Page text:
Some of these reasons are not reasons that can be changed overnight. There are in fact mobility constraints. If there are social mores and other things that restrict women's participation, those may be a little harder to shift. But, to the extent that any of these is about a lack of information — either on the process or the salience  — then that may be addressed quite quickly by providing the right type of information. That's our focus.


AEA: Could you talk about exactly how you tested whether or not this information would actually change things for women and how they decided to vote?

Mansuri: This was a randomized experiment, and it had two arms. The first arm provided women information just on the importance of participating. Why should they participate as voters in this process? And then the second part was additional, so it did everything that part one did — which is provided information on the salience of the process and importance of voting — but also provided details on exactly what would happen on election day: where their polling station would be, the fact that polling booths were single-gender, that they were manned by women political staff, what hours it would be open, that it was close by, and so forth.

AEA: Going into this experiment, was there anything you expected to happen?

Mansuri: I think our hunch was that that there may be some impact [in turnout], but we didn't put any size on it...We were interested in also understanding the nature of women's networks. Women with limited mobility tend to have networks that are very close to home. How much peer to peer diffusion of this information would occur?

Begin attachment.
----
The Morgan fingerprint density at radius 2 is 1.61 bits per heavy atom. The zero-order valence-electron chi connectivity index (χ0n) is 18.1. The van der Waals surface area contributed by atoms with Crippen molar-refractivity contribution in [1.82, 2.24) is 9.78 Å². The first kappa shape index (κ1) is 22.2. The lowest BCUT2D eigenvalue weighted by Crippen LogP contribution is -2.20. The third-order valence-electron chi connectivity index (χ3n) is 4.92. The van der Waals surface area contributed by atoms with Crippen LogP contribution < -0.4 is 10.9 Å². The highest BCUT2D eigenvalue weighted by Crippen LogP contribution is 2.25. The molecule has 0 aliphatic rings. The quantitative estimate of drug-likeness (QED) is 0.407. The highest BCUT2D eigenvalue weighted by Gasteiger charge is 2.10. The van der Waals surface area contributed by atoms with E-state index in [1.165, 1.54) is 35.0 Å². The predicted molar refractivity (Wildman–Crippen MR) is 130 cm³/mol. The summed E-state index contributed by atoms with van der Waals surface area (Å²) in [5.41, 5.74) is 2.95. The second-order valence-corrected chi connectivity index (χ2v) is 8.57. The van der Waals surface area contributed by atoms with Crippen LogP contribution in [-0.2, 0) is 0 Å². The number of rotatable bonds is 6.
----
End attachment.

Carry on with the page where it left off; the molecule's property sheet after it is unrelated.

On both fronts, the results are actually quite surprising for us because the spillover effects were huge. Women were talking to other women around them more than we had expected. As a result, the total turnout impact is large enough that it would close the gender gap in turnout if this had been implemented on scale.

You don't have to target every household in going door to door. You can be quite parsimonious and still get the message across.

Ghazala Mansuri

AEA: You went back after the experiment and talked to the men and women in each household, and you found that the men generally had less of an accurate idea about who their wives were voting for. Could you elaborate on that?

Mansuri: The idea was to tell [the women] a little bit about the fact that the ballot is secret. This is information that's between you and the piece of paper. No one else really has to know it or knows it. It's up to you whether you tell them or you don't. And what we find is that that ballot secrecy message appears to have gotten through. So men just knew less, and the women who are treated actually vote for a different candidate than the household had voted for.

AEA: Would you recommend this as something that Pakistan should be doing or that other countries should be doing?

Mansuri: Yes. This is a very very cheap way to get to women. In the end, these are very simple poster campaigns in a low-literacy, low-mobility environment.

The other thing we do learn which makes this even more effective is how much information spillover occured. You don't have to target every household in going door to door. You can be quite parsimonious and still get the message across. For Pakistan, I see this having a major impact. In any context, for women or other excluded groups, if you see differential turnout, then at least providing accurate information on the real and imagined constraints of participation could be important.

Together We Will: Experimental Evidence on Female Voting Behavior in Pakistan appears in the January issue of the American Economic Journal: Applied Economics.